31 May 2014

Thoughts on Math and Therapy

This post was originally published in my weekly newsletter about art therapy, running a private practice and overall wellness. To receive these post before anyone else subscribe here. 

 

Problem Solving

 I was never particularly good at math in school and thankfully my career has proven to be mostly math free. That being said I have always had a great respect for people with an aptitude for math, and I was reminded of this fact when I attended a lecture at New York’s Museum of Math. What I admire most is the mathematicians’ dedication to learning a numeric language and making sense of complex equations. Although the numbers themselves never quite stuck in my mind and formed any sort of meaningful connection, the concept of solving a problem (or should I say the process of studying a problem) relates. Are there any areas in life that are as definitive as a math equation?

People often think about therapy in terms of problem solving. “I have these problems and I want solutions.” How easy would it be if you could go to therapy for just that? In practice therapy is the process of analyzing the equation, all of the information, and then constructing and implementing methods that we look at and analyze. There is no “solution” necessarily, but rather a more complete understanding of the issues themselves. Like mathematics in its purest form, therapy develops an appreciation for the methods used and creates the ability and flexibility to construct new methods.

We see our problems as defining our situation. If I could just accomplish/change/overcome (insert obstacle here) than I would be ok. What is more powerful than solving our problems is the awareness of how we develop patterns in our lives. With the exception of tragedy, most problems are familiar. Relating to people and ourselves, financial issues, lack of time, stress, struggles with health etc. Our outlook, our response and our methods can fall into familiar patterns. This is not good or bad. It’s the repetitive way of looking at a situation that can become limiting. This is where we can gain insight and expand our methodology to include a greater variety of tools.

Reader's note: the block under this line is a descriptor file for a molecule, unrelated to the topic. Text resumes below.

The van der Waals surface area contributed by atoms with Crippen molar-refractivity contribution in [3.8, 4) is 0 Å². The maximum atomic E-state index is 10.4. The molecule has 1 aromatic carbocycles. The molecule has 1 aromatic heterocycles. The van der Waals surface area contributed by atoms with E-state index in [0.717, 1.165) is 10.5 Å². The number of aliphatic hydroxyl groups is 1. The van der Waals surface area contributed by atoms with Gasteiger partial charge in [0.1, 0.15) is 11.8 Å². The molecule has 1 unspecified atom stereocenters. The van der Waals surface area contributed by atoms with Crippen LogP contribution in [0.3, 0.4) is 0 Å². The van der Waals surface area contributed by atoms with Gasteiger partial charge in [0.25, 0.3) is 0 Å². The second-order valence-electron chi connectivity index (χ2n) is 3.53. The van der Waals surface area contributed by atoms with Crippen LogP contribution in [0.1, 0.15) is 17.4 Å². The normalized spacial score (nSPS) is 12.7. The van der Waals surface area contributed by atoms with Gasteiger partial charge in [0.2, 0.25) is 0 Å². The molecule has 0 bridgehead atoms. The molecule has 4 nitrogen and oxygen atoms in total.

It often takes much longer to do this work; there are no “quick fixes” in therapy (maybe there are some ‘not so long fixes’ but no quick ones). But you gain so much more from truly understanding you process. Just like in math, a solution is meaningless if you don’t know how to show your work.


Jennifer Byxbee

I am an art therapist and creative arts therapies supervisor in New York City. I have worked as an art therapist for over 9 years with children and adults in a variety of settings. Art Therapy is a type of therapy that focuses on the creative process in order to promote self awareness, esteem and insight. I provide long and short term individual therapy, group therapy, and supervision for practicing clinicians at my Manhattan office. I also offer remote services.

Comments

  1. I like seeing what you are doing and hearing about your current happenings. I hope you are well, Jenn.

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